Financial Inclusion and Household Welfare
by Preetha Joseph
Financial inclusion is a key factor in the well-being of households. Access to formal financial services can ensure greater savings and consumption smoothing as well as improved production and employment opportunities. While there are dozens of policies aimed at enhancing financial inclusion in India, literature on the effectiveness of these is scarce. A new study by Manisha Chakraborty from IIM Calcutta and Subhankar Mukherjee from IIT Kanpur investigates the impact of the Pradhan Mantri Jan Dhan Yojana (PMJDY) scheme on the economic welfare of Indian households.
PMJDY is a nationwide program intended to ensure access to affordable banking and other financial services for all citizens. The programme aimed to open one bank account for every unbanked household when it was first introduced in 2014. Later in 2018, this was changed to opening one account for each unbanked adult. The program allows beneficiaries to open zero-balance accounts, and provides additional benefits such as life insurance coverage, debit cards, and provision of Direct Benefit Transfers (DBT) through the bank accounts provided under the scheme. According to official data, 47.09 crore beneficiaries have opened bank accounts under the scheme, as of October 2022.
In this paper, researchers draw a link between financial inclusion and household welfare. A common measure of economic welfare of households is consumption expenditure and more specifically, diversification of consumption expenditure. Poorer households tend to allocate a large share of expenditure on food and other essential goods. Wealthier households are able to allocate more expenditure on non-essential and luxury goods.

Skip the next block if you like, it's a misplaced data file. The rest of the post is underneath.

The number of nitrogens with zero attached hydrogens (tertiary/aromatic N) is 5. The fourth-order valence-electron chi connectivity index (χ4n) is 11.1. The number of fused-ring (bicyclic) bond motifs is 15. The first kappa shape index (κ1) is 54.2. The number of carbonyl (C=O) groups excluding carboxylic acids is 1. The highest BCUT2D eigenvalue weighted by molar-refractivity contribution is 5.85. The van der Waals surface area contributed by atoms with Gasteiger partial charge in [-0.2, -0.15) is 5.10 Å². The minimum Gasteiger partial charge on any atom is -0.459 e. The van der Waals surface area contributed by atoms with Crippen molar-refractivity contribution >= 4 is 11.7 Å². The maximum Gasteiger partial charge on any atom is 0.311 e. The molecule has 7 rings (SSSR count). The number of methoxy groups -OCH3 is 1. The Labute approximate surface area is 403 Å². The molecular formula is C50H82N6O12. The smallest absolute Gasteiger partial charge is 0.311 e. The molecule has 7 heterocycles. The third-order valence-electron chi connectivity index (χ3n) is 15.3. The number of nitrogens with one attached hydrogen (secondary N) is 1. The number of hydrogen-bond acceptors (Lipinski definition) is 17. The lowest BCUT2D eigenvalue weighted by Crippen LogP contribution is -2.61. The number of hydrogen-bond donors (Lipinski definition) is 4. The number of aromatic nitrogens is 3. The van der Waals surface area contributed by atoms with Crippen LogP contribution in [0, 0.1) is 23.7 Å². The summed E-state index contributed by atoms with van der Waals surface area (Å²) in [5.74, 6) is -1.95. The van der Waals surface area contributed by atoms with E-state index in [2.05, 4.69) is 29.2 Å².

The researchers use CPHS panel data to study three main hypotheses. The first is that financial inclusion programs result in a decrease in the share of food expenditure along with increased diversity within food expenditure. The second hypothesis is that an increase in income, enabled by greater access to financial services, leads to increased diversification in non-food expenditure. Thirdly, they investigate whether increased access to financial resources leads to a shift of households from food consumption to non-food consumption.
The paper employs two-stage regression and the Theil Diversification Index to study these hypotheses. The Theil Diversification Index is an entropy-based index developed by Henry Theil. Essentially, it measures the ‘dividedness’ or ‘diversification’ within and between entities in a system. In this case, the authors apply the index to understand diversification between food and non-food expenditure as well as diversification within food expenditure of Indian households. They analyse data across 9 Waves of CPHS data, and compare their results for the period before and after the implementation of PMJDY.
The researchers observe that increase in formal financial inclusion does lead to diversification of household consumption. This diversification is seen within non-food items as well as between food and non-food items. They find similar diversification patterns for rural and urban households. Additionally, their results indicate that diversification is positively associated with income and wealth. However, this effect varies across social and religious groups. The also find that socially vulnerable groups are less likely to shift between food and non-food consumption basket.
The study provides a new path in studying the association between financial inclusion and household welfare. The authors will present their work in the upcoming CPHS Research Seminar, on October 27th, 2022. Their work will be discussed by Arpit Gupta from New York University.
The webinar is open to the public. Please register for the event here.